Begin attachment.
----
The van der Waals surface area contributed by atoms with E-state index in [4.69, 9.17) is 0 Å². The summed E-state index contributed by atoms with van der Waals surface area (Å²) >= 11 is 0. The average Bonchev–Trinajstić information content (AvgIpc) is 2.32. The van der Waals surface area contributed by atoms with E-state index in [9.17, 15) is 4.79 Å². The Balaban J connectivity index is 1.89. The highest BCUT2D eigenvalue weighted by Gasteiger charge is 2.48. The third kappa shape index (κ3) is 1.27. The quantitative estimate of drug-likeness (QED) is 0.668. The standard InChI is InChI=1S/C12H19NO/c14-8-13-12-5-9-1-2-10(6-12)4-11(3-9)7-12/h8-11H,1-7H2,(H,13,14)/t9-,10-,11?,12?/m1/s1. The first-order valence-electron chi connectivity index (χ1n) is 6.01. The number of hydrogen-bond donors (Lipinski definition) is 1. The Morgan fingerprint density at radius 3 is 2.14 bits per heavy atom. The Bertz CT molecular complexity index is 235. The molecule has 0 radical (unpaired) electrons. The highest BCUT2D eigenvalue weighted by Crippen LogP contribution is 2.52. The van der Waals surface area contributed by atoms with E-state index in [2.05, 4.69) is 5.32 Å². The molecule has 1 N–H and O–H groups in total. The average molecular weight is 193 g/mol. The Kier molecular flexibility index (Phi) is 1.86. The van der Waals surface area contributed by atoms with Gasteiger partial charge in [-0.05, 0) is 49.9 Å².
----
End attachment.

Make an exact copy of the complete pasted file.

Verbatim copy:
The van der Waals surface area contributed by atoms with E-state index in [4.69, 9.17) is 0 Å². The summed E-state index contributed by atoms with van der Waals surface area (Å²) >= 11 is 0. The average Bonchev–Trinajstić information content (AvgIpc) is 2.32. The van der Waals surface area contributed by atoms with E-state index in [9.17, 15) is 4.79 Å². The Balaban J connectivity index is 1.89. The highest BCUT2D eigenvalue weighted by Gasteiger charge is 2.48. The third kappa shape index (κ3) is 1.27. The quantitative estimate of drug-likeness (QED) is 0.668. The standard InChI is InChI=1S/C12H19NO/c14-8-13-12-5-9-1-2-10(6-12)4-11(3-9)7-12/h8-11H,1-7H2,(H,13,14)/t9-,10-,11?,12?/m1/s1. The first-order valence-electron chi connectivity index (χ1n) is 6.01. The number of hydrogen-bond donors (Lipinski definition) is 1. The Morgan fingerprint density at radius 3 is 2.14 bits per heavy atom. The Bertz CT molecular complexity index is 235. The molecule has 0 radical (unpaired) electrons. The highest BCUT2D eigenvalue weighted by Crippen LogP contribution is 2.52. The van der Waals surface area contributed by atoms with E-state index in [2.05, 4.69) is 5.32 Å². The molecule has 1 N–H and O–H groups in total. The average molecular weight is 193 g/mol. The Kier molecular flexibility index (Phi) is 1.86. The van der Waals surface area contributed by atoms with Gasteiger partial charge in [-0.05, 0) is 49.9 Å².